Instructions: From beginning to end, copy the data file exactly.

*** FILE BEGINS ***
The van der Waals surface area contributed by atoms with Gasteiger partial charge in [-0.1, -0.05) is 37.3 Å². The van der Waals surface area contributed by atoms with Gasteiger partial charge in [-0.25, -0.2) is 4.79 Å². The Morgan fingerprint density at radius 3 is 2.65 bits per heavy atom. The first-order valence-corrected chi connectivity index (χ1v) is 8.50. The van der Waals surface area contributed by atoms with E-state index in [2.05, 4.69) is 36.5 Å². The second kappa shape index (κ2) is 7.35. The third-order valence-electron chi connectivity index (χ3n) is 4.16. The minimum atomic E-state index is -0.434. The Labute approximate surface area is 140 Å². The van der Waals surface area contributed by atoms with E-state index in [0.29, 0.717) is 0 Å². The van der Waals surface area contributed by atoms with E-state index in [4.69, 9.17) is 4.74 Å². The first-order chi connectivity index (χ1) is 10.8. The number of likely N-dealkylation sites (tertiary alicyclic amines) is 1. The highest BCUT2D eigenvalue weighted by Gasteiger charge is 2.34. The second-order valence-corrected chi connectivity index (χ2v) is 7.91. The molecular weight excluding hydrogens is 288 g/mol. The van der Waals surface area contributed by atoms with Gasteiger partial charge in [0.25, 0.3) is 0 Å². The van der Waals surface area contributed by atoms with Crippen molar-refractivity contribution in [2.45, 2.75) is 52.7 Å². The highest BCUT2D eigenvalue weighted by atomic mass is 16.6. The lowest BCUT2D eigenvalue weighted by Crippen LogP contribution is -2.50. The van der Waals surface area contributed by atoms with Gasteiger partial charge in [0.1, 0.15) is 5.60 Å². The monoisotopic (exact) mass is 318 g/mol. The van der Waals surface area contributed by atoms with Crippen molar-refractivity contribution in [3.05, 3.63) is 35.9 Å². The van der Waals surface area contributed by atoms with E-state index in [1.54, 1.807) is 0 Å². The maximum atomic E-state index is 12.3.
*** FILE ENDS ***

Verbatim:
The van der Waals surface area contributed by atoms with Gasteiger partial charge in [-0.1, -0.05) is 37.3 Å². The van der Waals surface area contributed by atoms with Gasteiger partial charge in [-0.25, -0.2) is 4.79 Å². The Morgan fingerprint density at radius 3 is 2.65 bits per heavy atom. The first-order valence-corrected chi connectivity index (χ1v) is 8.50. The van der Waals surface area contributed by atoms with E-state index in [2.05, 4.69) is 36.5 Å². The second kappa shape index (κ2) is 7.35. The third-order valence-electron chi connectivity index (χ3n) is 4.16. The minimum atomic E-state index is -0.434. The Labute approximate surface area is 140 Å². The van der Waals surface area contributed by atoms with E-state index in [0.29, 0.717) is 0 Å². The van der Waals surface area contributed by atoms with E-state index in [4.69, 9.17) is 4.74 Å². The first-order chi connectivity index (χ1) is 10.8. The number of likely N-dealkylation sites (tertiary alicyclic amines) is 1. The highest BCUT2D eigenvalue weighted by Gasteiger charge is 2.34. The second-order valence-corrected chi connectivity index (χ2v) is 7.91. The molecular weight excluding hydrogens is 288 g/mol. The van der Waals surface area contributed by atoms with Gasteiger partial charge in [0.25, 0.3) is 0 Å². The van der Waals surface area contributed by atoms with Crippen molar-refractivity contribution in [2.45, 2.75) is 52.7 Å². The highest BCUT2D eigenvalue weighted by atomic mass is 16.6. The lowest BCUT2D eigenvalue weighted by Crippen LogP contribution is -2.50. The van der Waals surface area contributed by atoms with Gasteiger partial charge in [0.1, 0.15) is 5.60 Å². The monoisotopic (exact) mass is 318 g/mol. The van der Waals surface area contributed by atoms with Crippen molar-refractivity contribution in [3.05, 3.63) is 35.9 Å². The van der Waals surface area contributed by atoms with E-state index in [1.54, 1.807) is 0 Å². The maximum atomic E-state index is 12.3.